A dead or dying tree is a serious hazard. They may drop limbs or fall over, injuring people and damaging property. They can invite pests or spread diseases to the rest of your landscaping. That is why it’s crucial to know the signs of a tree that is dead or dying, so you can have it removed from your property before it becomes a problem.

3 Red Flags of a Dead Tree

1. Losing Leaves

landscapingWhen a tree starts to die, it will typically begin by losing its leaves. If your tree is the type that typically drops its leaves in the autumn, then don’t be alarmed. It’s a sign of trouble if it starts going bare out of season, and if the first spot to lose its leaves it the crown, or the top. Sometimes, the leaves stay on the branches after they die, so the entire tree looks brittle and brown.

2. Bare Spots

A healthy tree may lose pieces of the bark on its trunk over time, but there will be a new layer of bark underneath that grows to replace it. A dying tree will lose its ability to grow new bark, so the lost bark will leave a bare spot. Scratch the trunk in these areas; if the inner layer is brown, then the tree is already dead. Assess the tree to look for bare spots, and immediately call an expert to remove it, especially if a heavy storm is expected to hit. This will prevent heavy winds from potentially cracking it or uprooting it.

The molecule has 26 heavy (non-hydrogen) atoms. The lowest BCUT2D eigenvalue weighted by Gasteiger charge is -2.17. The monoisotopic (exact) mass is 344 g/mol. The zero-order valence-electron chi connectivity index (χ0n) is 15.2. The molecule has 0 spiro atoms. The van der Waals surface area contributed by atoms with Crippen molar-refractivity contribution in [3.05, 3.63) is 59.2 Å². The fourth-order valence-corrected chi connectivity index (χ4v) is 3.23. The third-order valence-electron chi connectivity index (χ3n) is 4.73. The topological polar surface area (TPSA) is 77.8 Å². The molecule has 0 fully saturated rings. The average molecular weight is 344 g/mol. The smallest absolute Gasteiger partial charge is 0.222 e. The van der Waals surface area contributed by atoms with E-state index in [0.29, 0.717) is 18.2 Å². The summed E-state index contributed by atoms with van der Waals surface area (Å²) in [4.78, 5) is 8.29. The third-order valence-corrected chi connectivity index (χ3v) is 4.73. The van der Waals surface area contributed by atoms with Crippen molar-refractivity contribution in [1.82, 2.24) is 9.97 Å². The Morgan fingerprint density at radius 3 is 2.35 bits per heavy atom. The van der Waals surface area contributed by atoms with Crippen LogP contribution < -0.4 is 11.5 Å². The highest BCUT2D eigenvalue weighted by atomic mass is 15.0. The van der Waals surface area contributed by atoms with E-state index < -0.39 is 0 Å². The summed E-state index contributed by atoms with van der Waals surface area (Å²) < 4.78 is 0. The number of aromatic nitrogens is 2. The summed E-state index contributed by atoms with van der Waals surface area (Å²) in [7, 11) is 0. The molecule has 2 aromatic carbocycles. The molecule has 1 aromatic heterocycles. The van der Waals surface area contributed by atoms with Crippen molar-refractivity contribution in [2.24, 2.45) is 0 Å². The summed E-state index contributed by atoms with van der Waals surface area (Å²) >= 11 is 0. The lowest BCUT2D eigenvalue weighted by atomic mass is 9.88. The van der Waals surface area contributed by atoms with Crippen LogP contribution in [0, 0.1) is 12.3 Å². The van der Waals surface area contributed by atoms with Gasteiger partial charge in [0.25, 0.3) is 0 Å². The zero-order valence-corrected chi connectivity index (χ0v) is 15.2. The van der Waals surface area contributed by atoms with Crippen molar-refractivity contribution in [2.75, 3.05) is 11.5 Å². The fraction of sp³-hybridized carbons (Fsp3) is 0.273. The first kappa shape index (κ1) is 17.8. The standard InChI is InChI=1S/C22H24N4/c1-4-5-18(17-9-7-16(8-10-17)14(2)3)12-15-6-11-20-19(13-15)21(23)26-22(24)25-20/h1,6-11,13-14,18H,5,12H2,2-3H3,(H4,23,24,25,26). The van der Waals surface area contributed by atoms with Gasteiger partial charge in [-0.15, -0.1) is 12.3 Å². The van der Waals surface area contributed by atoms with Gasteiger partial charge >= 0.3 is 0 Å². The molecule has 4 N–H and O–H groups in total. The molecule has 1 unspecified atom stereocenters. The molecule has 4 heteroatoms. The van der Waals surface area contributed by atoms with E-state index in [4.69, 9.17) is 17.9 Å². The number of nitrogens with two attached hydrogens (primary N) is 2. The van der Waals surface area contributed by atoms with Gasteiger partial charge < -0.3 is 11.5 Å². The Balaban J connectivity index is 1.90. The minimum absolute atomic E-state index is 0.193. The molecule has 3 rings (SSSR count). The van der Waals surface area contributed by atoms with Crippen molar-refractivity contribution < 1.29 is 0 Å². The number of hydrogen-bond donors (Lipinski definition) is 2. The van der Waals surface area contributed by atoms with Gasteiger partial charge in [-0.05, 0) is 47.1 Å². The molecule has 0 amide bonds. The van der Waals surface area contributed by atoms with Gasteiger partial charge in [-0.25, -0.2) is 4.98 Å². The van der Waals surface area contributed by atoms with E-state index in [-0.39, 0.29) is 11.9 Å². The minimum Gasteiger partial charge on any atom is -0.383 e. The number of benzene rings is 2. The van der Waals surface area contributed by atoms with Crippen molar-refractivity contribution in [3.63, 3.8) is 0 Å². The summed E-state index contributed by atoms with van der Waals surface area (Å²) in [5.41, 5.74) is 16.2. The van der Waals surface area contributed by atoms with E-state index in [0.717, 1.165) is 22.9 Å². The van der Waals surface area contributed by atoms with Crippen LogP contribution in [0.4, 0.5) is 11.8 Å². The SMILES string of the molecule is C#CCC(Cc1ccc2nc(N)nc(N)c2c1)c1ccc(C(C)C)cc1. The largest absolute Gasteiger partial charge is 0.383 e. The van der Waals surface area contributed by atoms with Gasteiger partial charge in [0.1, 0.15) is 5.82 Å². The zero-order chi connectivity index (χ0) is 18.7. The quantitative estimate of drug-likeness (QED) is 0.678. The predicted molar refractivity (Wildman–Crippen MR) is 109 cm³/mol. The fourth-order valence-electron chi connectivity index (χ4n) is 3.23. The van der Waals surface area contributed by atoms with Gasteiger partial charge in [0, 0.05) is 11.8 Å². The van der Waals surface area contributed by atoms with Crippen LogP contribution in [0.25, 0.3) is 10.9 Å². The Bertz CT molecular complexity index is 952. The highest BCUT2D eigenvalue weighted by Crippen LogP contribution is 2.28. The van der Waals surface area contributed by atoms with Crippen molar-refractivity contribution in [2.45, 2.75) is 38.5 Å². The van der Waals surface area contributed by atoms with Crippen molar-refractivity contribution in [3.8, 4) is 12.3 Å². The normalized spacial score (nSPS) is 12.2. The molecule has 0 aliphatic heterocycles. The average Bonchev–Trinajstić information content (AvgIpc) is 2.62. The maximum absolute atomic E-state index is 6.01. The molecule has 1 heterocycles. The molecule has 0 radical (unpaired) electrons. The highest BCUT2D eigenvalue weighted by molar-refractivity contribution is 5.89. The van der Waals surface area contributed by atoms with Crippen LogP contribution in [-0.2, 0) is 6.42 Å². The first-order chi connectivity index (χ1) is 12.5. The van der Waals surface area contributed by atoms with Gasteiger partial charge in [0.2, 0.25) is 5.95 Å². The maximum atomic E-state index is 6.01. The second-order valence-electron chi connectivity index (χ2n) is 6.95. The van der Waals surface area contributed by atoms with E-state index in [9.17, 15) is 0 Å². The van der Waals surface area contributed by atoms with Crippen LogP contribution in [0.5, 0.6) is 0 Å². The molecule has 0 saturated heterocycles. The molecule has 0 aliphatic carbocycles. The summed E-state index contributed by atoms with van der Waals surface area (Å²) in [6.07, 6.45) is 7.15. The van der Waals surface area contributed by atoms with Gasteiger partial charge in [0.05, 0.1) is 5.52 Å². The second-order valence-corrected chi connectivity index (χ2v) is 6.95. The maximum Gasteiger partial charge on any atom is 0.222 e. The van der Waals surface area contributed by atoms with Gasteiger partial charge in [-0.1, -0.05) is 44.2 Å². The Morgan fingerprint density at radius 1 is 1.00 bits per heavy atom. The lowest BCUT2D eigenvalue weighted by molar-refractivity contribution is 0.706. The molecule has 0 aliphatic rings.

3. Fungal Growth

When the tree starts to rot from the inside, it may not be very clear from the outside. However, it’ll become apparent if a tree is rotting from the inside if you see fungus sprouting from the base. Additionally, if you spot ants or beetles near the roots, then the tree is likely dying, as these critters look for rotting bark to nest in.



If you suspect your tree is dying, the team at Myers Lawn Care Services will assess the structure and determine the best course of action. These landscaping professionals provide tree services, including pruning, removal, and pest control for clients in Sykesville, MD. Learn more about their services on their website and call (443) 398-2960 to schedule an appointment.